Ivory Trade: a History Drenched in Blood

By Klara Greyvensteyn

Illustrations by: Meagan Hsu

 

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Have you ever thought about how pearly white ivory might not be as pristine and untainted as it seems? From ivory necklaces to combs to household decor, people commonly take this luxury item for granted, but it’s backstory is seldom questioned. If we look more closely at its origins, we come to realize that it is, in fact, drenched in blood, not just animal blood, but also human blood. Ivory trade is an issue with heavy global significance, and its impacts extend to wildlife, endangered species, and ecosystems. With the shocking commonality of animal poaching in today’s world, it won’t be long until the elephant, an integral player in the African ecosystem, will become forever extinct. 

 

Elephants play an integral role in maintaining the ecosystem in Africa, and without them, forests would overtake the grasslands. They dig watering holes in the dry season, without which many animals would die of thirst. They are also highly intelligent and have a remarkable memory, in fact, their brains are very similar to humans. They are the only animal that mourns their dead, and can even suffer from post-traumatic stress disorder. This means animal poaching doesn’t just impact elephant numbers but it also impacts elephants on an emotional level. When elephants see their own kind massacred, and they react the same way a human would to seeing others murdered. 

 

There have been numerous attempts to combat the ivory trading issue, but their indirect approach and lack of support means that ivory trading, unfortunately, is still widely prevalent in the modern world. Although its relative, animal poaching, is a commonly discussed issue, ivory trade, on the other hand, is seldom talked about.  A fact that seems to be neglected is that ivory trade and animal poaching go hand in hand, dating all the way back to the Roman Empire. Ivory trade is a problem that has been persistent for centuries, but it is yet to be seriously considered or solved. We can see from the history of ivory trade to how it impacts animals, and how it is relevant in Hong Kong. While ivory trading is an issue that’s normally pushed aside in current media,  its severity cannot and should not be downplayed. This article will seek to clarify the issue, establish its significance and suggest possible solutions to counteract it.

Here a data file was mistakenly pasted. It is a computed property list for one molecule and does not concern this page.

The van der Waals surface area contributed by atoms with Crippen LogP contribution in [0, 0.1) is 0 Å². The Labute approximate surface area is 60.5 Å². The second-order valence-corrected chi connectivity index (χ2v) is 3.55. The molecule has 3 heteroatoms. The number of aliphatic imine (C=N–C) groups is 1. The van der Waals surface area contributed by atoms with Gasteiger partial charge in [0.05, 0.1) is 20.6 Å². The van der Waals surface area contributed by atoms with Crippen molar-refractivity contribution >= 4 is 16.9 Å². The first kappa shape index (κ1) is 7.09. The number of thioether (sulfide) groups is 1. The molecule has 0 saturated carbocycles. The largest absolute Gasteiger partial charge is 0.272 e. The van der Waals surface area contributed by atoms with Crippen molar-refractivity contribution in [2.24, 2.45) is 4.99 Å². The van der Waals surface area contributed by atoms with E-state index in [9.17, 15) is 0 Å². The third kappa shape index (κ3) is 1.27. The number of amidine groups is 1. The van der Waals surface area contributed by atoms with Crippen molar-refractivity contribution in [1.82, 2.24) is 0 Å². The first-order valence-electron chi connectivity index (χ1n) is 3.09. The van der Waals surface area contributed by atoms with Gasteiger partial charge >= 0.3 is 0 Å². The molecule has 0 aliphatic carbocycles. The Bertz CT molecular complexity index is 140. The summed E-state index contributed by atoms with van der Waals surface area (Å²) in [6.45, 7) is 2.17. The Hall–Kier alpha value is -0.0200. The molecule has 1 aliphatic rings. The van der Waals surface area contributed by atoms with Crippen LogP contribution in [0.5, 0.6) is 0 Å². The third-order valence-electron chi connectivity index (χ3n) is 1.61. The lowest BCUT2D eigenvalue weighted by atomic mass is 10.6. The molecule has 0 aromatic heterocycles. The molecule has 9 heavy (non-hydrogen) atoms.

Ivory trade, in its simplest form, is the poaching of animals, commonly rhinos and elephants but other animals as well, to obtain their ivory tusks. This is followed by the selling and trading of those tusks to make a profit. In actuality, poaching is highly illegal; ivory trade, however, is much more complicated. In short, ivory trade is illegal. More specifically, the international trading of ivory is banned but in some places, it is legal to buy ivory under certain exceptions. If the ivory is an antique and was carved before the international ban, it is still legal to sell it. If the ivory comes from legal stockpiles, it can still be sold. Here in Hong Kong, selling ivory will be illegal after 2021. The ban was announced in 2016 and people who sell ivory were given a five year grace period to get rid of all their ivory before the ban goes into effect. If one considers the ivory trade and animal poaching, the matter seems very simple at first, but if one really looks into the history of ivory trade and the effects of animal poaching, it’s a very complicated subject. Ivory trade has been in our history for years; the sell of ivory goes back to the Roman Empire, as well as the belief that ivory had healing properties. If one also looks at the ivory trade and animal poaching, we can see these are two very different things that are linked together. To better understand the issue, we need to see what ivory trade and animal poaching exactly is.